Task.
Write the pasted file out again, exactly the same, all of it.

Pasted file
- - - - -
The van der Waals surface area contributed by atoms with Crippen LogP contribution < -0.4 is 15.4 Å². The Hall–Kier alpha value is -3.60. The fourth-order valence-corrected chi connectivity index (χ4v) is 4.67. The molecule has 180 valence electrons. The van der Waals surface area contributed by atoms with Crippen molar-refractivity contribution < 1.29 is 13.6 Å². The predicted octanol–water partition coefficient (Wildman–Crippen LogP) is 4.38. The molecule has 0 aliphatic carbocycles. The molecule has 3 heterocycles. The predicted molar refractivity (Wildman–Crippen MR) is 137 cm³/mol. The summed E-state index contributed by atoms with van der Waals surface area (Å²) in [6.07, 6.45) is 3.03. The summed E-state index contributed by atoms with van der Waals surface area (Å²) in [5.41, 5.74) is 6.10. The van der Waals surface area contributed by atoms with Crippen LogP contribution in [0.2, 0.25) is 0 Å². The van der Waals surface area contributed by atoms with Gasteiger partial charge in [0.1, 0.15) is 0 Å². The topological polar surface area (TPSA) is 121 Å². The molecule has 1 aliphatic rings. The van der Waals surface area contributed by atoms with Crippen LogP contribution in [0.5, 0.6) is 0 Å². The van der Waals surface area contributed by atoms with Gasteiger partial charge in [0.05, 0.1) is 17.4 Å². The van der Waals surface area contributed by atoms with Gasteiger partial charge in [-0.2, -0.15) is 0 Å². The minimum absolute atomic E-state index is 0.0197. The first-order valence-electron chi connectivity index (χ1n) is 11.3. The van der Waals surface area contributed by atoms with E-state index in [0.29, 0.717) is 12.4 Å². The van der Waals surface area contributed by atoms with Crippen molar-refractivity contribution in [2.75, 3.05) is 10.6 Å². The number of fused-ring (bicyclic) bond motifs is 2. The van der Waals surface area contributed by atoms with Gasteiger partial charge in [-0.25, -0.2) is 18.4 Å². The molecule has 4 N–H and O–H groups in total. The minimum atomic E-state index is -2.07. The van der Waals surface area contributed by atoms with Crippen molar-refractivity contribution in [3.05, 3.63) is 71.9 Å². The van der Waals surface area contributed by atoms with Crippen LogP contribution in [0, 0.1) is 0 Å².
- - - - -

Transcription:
The van der Waals surface area contributed by atoms with Crippen LogP contribution < -0.4 is 15.4 Å². The Hall–Kier alpha value is -3.60. The fourth-order valence-corrected chi connectivity index (χ4v) is 4.67. The molecule has 180 valence electrons. The van der Waals surface area contributed by atoms with Crippen molar-refractivity contribution < 1.29 is 13.6 Å². The predicted octanol–water partition coefficient (Wildman–Crippen LogP) is 4.38. The molecule has 0 aliphatic carbocycles. The molecule has 3 heterocycles. The predicted molar refractivity (Wildman–Crippen MR) is 137 cm³/mol. The summed E-state index contributed by atoms with van der Waals surface area (Å²) in [6.07, 6.45) is 3.03. The summed E-state index contributed by atoms with van der Waals surface area (Å²) in [5.41, 5.74) is 6.10. The van der Waals surface area contributed by atoms with Crippen LogP contribution in [0.2, 0.25) is 0 Å². The van der Waals surface area contributed by atoms with Gasteiger partial charge in [0.1, 0.15) is 0 Å². The topological polar surface area (TPSA) is 121 Å². The molecule has 1 aliphatic rings. The van der Waals surface area contributed by atoms with Crippen LogP contribution in [0.5, 0.6) is 0 Å². The van der Waals surface area contributed by atoms with Gasteiger partial charge in [0.05, 0.1) is 17.4 Å². The van der Waals surface area contributed by atoms with Gasteiger partial charge in [-0.2, -0.15) is 0 Å². The minimum absolute atomic E-state index is 0.0197. The first-order valence-electron chi connectivity index (χ1n) is 11.3. The van der Waals surface area contributed by atoms with E-state index in [0.29, 0.717) is 12.4 Å². The van der Waals surface area contributed by atoms with Crippen molar-refractivity contribution in [2.75, 3.05) is 10.6 Å². The number of fused-ring (bicyclic) bond motifs is 2. The van der Waals surface area contributed by atoms with Gasteiger partial charge in [-0.25, -0.2) is 18.4 Å². The molecule has 4 N–H and O–H groups in total. The minimum atomic E-state index is -2.07. The van der Waals surface area contributed by atoms with Crippen molar-refractivity contribution in [3.05, 3.63) is 71.9 Å². The van der Waals surface area contributed by atoms with Crippen LogP contribution in [0, 0.1) is 0 Å².